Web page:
Tuesday, 30 March 2010

Ringtone ?

We made a short trip out to Howden, so on the way we took a second look at Eastrington, Or should that be East Ringtone?

These second visits always yield extra information, so they are worthwhile.  In Howden I noticed a large school that we had somehow missed. We took loads of photos (it's the Easter break so no indignant people complaining about taking photos near a school) and used what evidence we could find to estimate the boundary of the school.

Monday, 22 March 2010


We went to Long Riston today on a wet and breezy day. On the way, one thing I noticed was a smooth new road. Stavely road is used as a part of a short cut between Hedon Road and Holderness Road. It used to be a spine crushing route full of pot holes and badly filled pot holes, with some ridges in the concrete slabs adding to the problem. The new surface is smooth and flat. It's not the usual lick of tar and stones, but a proper new layer of tarmac.

The Ordnance Survey recently asked for comments on the idea of releasing some of its data for public use. The process ended last week. Today, No. 10 announced that a substantial amount of OS data will be released for use without restriction. Details will follow in a week or so. So what was the consultation period for? Government processes take months not days to evaluate things, so it is not possible for a standard assessment process (if one really exists) to have been applied to the submissions, many of which came towards the end of the consultation period. I can only conclude that what ever data is released must have been decided some time ago. If that is the case, then why the consultation period?

Of course the imminent election may have led to short cuts in the process - I just hope that the route ahead will be a smooth as the new Stavely Road.

If the OS data is useful (that might be a big 'if') and freely available I wonder how it will be used in OSM. It largely depends on how it is released. If it is raster data then the process of tracing from a map already exists and is already well understood. It is also suited to our crowd sourced model - lots of people each add a bit and we get a great database.

If it is vector data (which I think is more likely) then we will need to process the vector data into a form that it can be used in OSM, probably not a difficult job given the expertise we have. Then we just need to decide how to use it ...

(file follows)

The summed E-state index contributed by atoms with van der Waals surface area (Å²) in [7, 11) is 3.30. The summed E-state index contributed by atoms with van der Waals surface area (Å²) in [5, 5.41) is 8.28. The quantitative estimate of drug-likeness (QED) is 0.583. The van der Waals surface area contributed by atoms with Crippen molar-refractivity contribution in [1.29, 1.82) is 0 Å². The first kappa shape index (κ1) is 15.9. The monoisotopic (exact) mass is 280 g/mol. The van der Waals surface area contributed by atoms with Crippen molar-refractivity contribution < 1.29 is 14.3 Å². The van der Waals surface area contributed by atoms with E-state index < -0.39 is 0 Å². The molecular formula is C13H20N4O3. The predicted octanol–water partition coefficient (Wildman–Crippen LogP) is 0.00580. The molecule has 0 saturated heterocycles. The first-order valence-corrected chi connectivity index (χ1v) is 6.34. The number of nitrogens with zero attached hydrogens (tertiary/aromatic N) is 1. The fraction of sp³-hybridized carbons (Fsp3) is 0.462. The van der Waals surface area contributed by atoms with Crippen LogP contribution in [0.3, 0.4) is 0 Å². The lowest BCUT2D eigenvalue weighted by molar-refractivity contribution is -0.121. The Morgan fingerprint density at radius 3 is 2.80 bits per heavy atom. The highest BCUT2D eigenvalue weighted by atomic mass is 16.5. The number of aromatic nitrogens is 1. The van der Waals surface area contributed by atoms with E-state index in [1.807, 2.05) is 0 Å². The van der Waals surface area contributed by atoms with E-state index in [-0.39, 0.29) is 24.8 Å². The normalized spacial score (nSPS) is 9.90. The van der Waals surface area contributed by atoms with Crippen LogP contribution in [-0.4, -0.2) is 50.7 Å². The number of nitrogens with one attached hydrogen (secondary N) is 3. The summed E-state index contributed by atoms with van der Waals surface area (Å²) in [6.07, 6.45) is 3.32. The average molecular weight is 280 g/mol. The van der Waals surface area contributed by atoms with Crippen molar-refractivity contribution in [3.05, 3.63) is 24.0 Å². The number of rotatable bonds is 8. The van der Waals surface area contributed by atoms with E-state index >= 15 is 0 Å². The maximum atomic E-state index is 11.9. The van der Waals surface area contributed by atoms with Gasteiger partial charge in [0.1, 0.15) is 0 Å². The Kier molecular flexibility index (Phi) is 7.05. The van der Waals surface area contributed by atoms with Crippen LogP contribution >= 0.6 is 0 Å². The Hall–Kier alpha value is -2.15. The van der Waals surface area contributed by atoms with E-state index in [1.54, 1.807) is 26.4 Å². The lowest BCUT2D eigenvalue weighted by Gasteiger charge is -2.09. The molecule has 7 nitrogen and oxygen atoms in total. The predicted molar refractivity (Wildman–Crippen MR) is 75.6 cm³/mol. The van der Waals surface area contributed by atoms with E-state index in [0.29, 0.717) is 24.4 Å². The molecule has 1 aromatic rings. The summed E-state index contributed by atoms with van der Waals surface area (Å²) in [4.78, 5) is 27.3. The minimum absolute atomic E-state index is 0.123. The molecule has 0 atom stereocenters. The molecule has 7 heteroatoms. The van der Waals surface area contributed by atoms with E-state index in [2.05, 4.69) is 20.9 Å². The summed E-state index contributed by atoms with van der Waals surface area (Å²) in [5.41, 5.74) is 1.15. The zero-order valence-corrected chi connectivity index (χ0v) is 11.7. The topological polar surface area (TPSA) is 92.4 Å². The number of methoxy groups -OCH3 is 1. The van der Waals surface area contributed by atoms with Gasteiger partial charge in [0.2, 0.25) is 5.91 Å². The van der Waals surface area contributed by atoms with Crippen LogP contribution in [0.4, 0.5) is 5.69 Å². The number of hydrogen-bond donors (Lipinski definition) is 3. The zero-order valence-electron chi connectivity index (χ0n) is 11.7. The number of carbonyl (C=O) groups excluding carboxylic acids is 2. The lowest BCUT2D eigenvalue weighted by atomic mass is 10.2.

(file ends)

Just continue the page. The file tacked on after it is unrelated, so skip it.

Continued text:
Tuesday, 9 March 2010

Numbers and canal

Another foray into Driffield has given us another chunk of the town with a decent basic cover. One of the areas I wanted to look at was the canal head. OSM's resident canal expert sent me some information on the refurbishment of the Driffield Navigation. Today we only drove past, but another day I want to map it in detail.

The rest of the residential area we checked out was fairly straightforward. The changeovers between some road names were a little unclear until we looked at the house numbers, especially The Mount, Southfield Road and Southfield Close. Checking house numbers is something I have used many times to be sure if a street name has changed and today it worked well.

Sunday, 7 March 2010

Tile viewer

Now that I have the beginnings of a renderer, it needs a GUI. Well, that's what I told myself. Since the the path to a renderer has really been a journey towards understanding Java, I need to explore more of Java and its classes. One of the options Java gives is a graphical user interface - Swing. I have had a fiddle with Swing using NetBeans and I'm pleasantly surprised how easy it has been.  I am very familiar with GUI programming in other languages and it seems that Java follows a similar route.  I now have a rudimentary viewer for a tile, though rendering that tile nicely is still a long way off.

Monday, 1 March 2010

Pubs and coast

A wet sunday afternoon saw us in Driffield. The satellite reception was awful most of the time, but we got lots of photos which help to make up for it. The rivers and becks around are very full and the ground is sodden, so a few days of dry weather would be useful. All over the country pubs are closing, but not, it seems, in Driffield. There were loads dotted around the market place and only one that looked closed down. There's still quite a lot of the town to complete - I hope the satellite cover is better next time we go there, it would be nice to be able to predict good coverage for an area ...

I've been working on rendering coastlines - I think I've finally sorted it out. Drawing coastlines made up of ways that are not closed polygons, when there are many possibilities of how they can be arranged, and including islands and lakes has been tough. It has forced me to revisit some long forgotten maths, including calculating cross products of line segments to decide if a closed way turns clockwise or anti-clockwise.

These two pictures show tiles with fairly complex coastlines drawn accurately - the Pacmen are lakes and islands. Making test data with JOSM has been very useful - testing with live data never gives you all the possible circumstances, but it will give me volume data tests later. Text placement next I think.